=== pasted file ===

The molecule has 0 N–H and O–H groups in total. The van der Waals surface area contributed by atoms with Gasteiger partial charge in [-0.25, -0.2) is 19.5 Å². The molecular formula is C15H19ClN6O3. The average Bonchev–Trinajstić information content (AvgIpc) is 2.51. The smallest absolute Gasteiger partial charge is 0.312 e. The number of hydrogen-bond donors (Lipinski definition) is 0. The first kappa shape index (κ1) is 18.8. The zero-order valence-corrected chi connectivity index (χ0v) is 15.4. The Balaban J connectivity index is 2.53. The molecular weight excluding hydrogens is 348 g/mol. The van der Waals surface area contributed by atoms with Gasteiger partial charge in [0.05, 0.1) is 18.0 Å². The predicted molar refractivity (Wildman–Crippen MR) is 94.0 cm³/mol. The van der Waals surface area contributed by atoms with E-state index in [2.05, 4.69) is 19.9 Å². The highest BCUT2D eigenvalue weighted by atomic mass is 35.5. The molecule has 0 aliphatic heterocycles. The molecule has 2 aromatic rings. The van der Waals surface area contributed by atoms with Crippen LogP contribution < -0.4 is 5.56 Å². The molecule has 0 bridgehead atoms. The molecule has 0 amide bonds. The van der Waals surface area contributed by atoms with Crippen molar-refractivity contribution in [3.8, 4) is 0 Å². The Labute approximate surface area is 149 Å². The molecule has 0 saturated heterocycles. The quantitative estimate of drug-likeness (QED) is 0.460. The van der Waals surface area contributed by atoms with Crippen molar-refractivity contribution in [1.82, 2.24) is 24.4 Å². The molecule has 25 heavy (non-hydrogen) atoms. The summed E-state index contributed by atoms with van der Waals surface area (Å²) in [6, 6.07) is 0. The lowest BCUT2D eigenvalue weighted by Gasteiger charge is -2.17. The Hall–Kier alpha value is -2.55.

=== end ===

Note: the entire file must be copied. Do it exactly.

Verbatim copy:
The molecule has 0 N–H and O–H groups in total. The van der Waals surface area contributed by atoms with Gasteiger partial charge in [-0.25, -0.2) is 19.5 Å². The molecular formula is C15H19ClN6O3. The average Bonchev–Trinajstić information content (AvgIpc) is 2.51. The smallest absolute Gasteiger partial charge is 0.312 e. The number of hydrogen-bond donors (Lipinski definition) is 0. The first kappa shape index (κ1) is 18.8. The zero-order valence-corrected chi connectivity index (χ0v) is 15.4. The Balaban J connectivity index is 2.53. The molecular weight excluding hydrogens is 348 g/mol. The van der Waals surface area contributed by atoms with Gasteiger partial charge in [0.05, 0.1) is 18.0 Å². The predicted molar refractivity (Wildman–Crippen MR) is 94.0 cm³/mol. The van der Waals surface area contributed by atoms with E-state index in [2.05, 4.69) is 19.9 Å². The highest BCUT2D eigenvalue weighted by atomic mass is 35.5. The molecule has 0 aliphatic heterocycles. The molecule has 2 aromatic rings. The van der Waals surface area contributed by atoms with Crippen LogP contribution < -0.4 is 5.56 Å². The molecule has 0 bridgehead atoms. The molecule has 0 amide bonds. The van der Waals surface area contributed by atoms with Crippen molar-refractivity contribution in [3.8, 4) is 0 Å². The Labute approximate surface area is 149 Å². The molecule has 0 saturated heterocycles. The quantitative estimate of drug-likeness (QED) is 0.460. The van der Waals surface area contributed by atoms with Crippen molar-refractivity contribution in [1.82, 2.24) is 24.4 Å². The molecule has 25 heavy (non-hydrogen) atoms. The summed E-state index contributed by atoms with van der Waals surface area (Å²) in [6, 6.07) is 0. The lowest BCUT2D eigenvalue weighted by Gasteiger charge is -2.17. The Hall–Kier alpha value is -2.55.